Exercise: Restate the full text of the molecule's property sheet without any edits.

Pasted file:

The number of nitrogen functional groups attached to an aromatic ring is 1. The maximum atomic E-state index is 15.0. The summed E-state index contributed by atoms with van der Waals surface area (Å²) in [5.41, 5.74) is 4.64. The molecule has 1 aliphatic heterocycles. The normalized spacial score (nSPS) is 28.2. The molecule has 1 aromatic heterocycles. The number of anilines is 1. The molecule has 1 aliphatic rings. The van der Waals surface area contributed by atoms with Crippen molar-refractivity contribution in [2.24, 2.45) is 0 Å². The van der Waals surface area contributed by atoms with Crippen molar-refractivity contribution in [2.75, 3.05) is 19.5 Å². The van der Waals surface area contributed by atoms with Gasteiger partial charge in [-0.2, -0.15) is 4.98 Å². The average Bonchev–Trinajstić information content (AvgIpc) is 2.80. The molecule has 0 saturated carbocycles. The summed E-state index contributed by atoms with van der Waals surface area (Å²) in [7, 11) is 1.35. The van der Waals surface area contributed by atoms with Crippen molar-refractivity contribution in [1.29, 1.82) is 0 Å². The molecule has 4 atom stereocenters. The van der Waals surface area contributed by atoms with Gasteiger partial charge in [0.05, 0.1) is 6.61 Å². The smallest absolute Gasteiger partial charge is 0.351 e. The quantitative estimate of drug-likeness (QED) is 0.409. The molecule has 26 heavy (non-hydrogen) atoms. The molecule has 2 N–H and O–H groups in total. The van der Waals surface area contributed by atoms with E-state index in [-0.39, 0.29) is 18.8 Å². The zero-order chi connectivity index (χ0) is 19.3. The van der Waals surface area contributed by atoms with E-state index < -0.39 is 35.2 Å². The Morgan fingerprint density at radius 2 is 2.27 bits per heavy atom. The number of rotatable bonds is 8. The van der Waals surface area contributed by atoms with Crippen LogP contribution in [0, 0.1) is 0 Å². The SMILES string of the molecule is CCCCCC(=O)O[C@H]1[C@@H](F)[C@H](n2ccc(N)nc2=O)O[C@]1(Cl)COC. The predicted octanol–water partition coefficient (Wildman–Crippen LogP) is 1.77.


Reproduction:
The number of nitrogen functional groups attached to an aromatic ring is 1. The maximum atomic E-state index is 15.0. The summed E-state index contributed by atoms with van der Waals surface area (Å²) in [5.41, 5.74) is 4.64. The molecule has 1 aliphatic heterocycles. The normalized spacial score (nSPS) is 28.2. The molecule has 1 aromatic heterocycles. The number of anilines is 1. The molecule has 1 aliphatic rings. The van der Waals surface area contributed by atoms with Crippen molar-refractivity contribution in [2.24, 2.45) is 0 Å². The van der Waals surface area contributed by atoms with Crippen molar-refractivity contribution in [2.75, 3.05) is 19.5 Å². The van der Waals surface area contributed by atoms with Gasteiger partial charge in [-0.2, -0.15) is 4.98 Å². The average Bonchev–Trinajstić information content (AvgIpc) is 2.80. The molecule has 0 saturated carbocycles. The summed E-state index contributed by atoms with van der Waals surface area (Å²) in [7, 11) is 1.35. The van der Waals surface area contributed by atoms with Crippen molar-refractivity contribution in [1.29, 1.82) is 0 Å². The molecule has 4 atom stereocenters. The van der Waals surface area contributed by atoms with Gasteiger partial charge in [0.05, 0.1) is 6.61 Å². The smallest absolute Gasteiger partial charge is 0.351 e. The quantitative estimate of drug-likeness (QED) is 0.409. The molecule has 26 heavy (non-hydrogen) atoms. The molecule has 2 N–H and O–H groups in total. The van der Waals surface area contributed by atoms with E-state index in [-0.39, 0.29) is 18.8 Å². The zero-order chi connectivity index (χ0) is 19.3. The van der Waals surface area contributed by atoms with E-state index < -0.39 is 35.2 Å². The Morgan fingerprint density at radius 2 is 2.27 bits per heavy atom. The number of rotatable bonds is 8. The van der Waals surface area contributed by atoms with Crippen LogP contribution in [0, 0.1) is 0 Å². The SMILES string of the molecule is CCCCCC(=O)O[C@H]1[C@@H](F)[C@H](n2ccc(N)nc2=O)O[C@]1(Cl)COC. The predicted octanol–water partition coefficient (Wildman–Crippen LogP) is 1.77.